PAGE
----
We chose the static-line option. Following the hangar drills, we practiced jumping out of a stationary plane, then practiced landing and rolling, and then it was time to go up.
By mutual agreement we would jump in birth order: Mark, Steve, Dan, Chris. As any family psychologist will proclaim, our character is preordained by birth order—the oldest are overachievers, middle children are mediators, youngest children artistic. Perhaps in the beginning, but once we've been adults longer than we were children, the world has kicked us all in the nuts so many times that each of us has hopefully learned how to be all these things. We learn how to walk in our brothers' shoes. Thereafter the hierarchy collapses, demolishing childhood prejudices. The oldest no longer believe the youngest had it easy; the youngest no longer believe the oldest had it easy. The middle children no longer look up or down to see themselves; they look inside. This is when you start to see what it really means to be a sibling, years and years late, like all understanding.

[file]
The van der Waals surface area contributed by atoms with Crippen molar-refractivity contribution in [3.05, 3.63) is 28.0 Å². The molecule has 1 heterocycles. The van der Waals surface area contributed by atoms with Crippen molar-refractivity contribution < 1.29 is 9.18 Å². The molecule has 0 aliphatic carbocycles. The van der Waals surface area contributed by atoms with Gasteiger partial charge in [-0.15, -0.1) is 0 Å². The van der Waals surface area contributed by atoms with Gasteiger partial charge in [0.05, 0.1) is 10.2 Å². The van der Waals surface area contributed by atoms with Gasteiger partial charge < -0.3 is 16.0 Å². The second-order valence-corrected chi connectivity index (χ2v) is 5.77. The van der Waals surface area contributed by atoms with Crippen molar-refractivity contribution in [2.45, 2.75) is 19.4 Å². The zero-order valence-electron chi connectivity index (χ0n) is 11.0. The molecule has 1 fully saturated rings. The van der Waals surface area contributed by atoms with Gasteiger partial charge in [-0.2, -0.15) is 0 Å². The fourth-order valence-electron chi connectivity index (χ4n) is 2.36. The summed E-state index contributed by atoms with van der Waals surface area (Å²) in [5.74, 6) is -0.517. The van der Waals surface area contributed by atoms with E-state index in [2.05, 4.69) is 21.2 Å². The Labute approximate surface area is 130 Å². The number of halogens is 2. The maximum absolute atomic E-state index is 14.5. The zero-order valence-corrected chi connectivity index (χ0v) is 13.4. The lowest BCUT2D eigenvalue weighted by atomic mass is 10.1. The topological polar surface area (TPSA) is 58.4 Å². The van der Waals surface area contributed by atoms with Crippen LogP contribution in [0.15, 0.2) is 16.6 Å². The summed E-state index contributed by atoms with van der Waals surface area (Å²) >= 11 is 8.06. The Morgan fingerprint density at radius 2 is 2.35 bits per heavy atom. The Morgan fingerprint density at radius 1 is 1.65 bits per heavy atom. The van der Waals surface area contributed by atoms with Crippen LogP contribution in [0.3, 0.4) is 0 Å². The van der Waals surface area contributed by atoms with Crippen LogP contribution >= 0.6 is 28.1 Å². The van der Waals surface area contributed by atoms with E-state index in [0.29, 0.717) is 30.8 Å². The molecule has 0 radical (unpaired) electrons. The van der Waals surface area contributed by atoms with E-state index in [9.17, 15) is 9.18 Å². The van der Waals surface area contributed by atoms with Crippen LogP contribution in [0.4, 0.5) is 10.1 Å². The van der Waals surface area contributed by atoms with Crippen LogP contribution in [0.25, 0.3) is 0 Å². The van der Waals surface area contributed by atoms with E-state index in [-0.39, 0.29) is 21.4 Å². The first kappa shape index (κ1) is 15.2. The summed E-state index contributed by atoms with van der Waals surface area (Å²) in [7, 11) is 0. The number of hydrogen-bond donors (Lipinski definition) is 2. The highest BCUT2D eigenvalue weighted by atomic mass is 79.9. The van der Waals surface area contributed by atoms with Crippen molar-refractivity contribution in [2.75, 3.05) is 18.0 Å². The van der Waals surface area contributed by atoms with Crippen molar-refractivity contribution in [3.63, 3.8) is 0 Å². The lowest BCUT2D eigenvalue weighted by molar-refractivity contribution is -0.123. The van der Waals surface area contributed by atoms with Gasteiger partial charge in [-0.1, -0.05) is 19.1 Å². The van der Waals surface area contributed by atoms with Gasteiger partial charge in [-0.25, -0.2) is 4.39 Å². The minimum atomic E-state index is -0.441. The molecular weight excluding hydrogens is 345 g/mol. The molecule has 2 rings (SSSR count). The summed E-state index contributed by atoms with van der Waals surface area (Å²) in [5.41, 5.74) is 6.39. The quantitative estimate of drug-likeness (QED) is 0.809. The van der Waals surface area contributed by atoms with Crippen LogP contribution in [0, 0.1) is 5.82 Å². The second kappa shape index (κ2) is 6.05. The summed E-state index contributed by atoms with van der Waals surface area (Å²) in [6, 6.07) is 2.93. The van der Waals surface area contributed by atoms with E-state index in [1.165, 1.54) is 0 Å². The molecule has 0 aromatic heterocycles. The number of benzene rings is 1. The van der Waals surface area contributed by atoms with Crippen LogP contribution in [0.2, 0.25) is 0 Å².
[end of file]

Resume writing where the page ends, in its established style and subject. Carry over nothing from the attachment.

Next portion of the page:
We were jumping in birth order only as a nod to our past, to tradition, to a time when we were lined up and our heights cascaded and our hopes swam upstream. Because there were other sky divers, veterans jumping from higher altitudes, we would go up in pairs—Steve and I first, then Dan and Chris, just like old times. The jump master would leap directly after each pair.
Steve and I suited up, tugged on our helmets, and soberly went through the check drills while Dan and Chris made fun of us. That's the job of a brother—to never let you forget who you are or where you came from. The helmets are mounted with radios. After our chutes opened, we would be guided into the drop zone by Woodford, standing with his own radio on the ground. We were to follow his directions precisely and with alacrity.
"You got that?" said Woodford, his voice crackling through our earpieces. "You listen to me and do exactly what I say."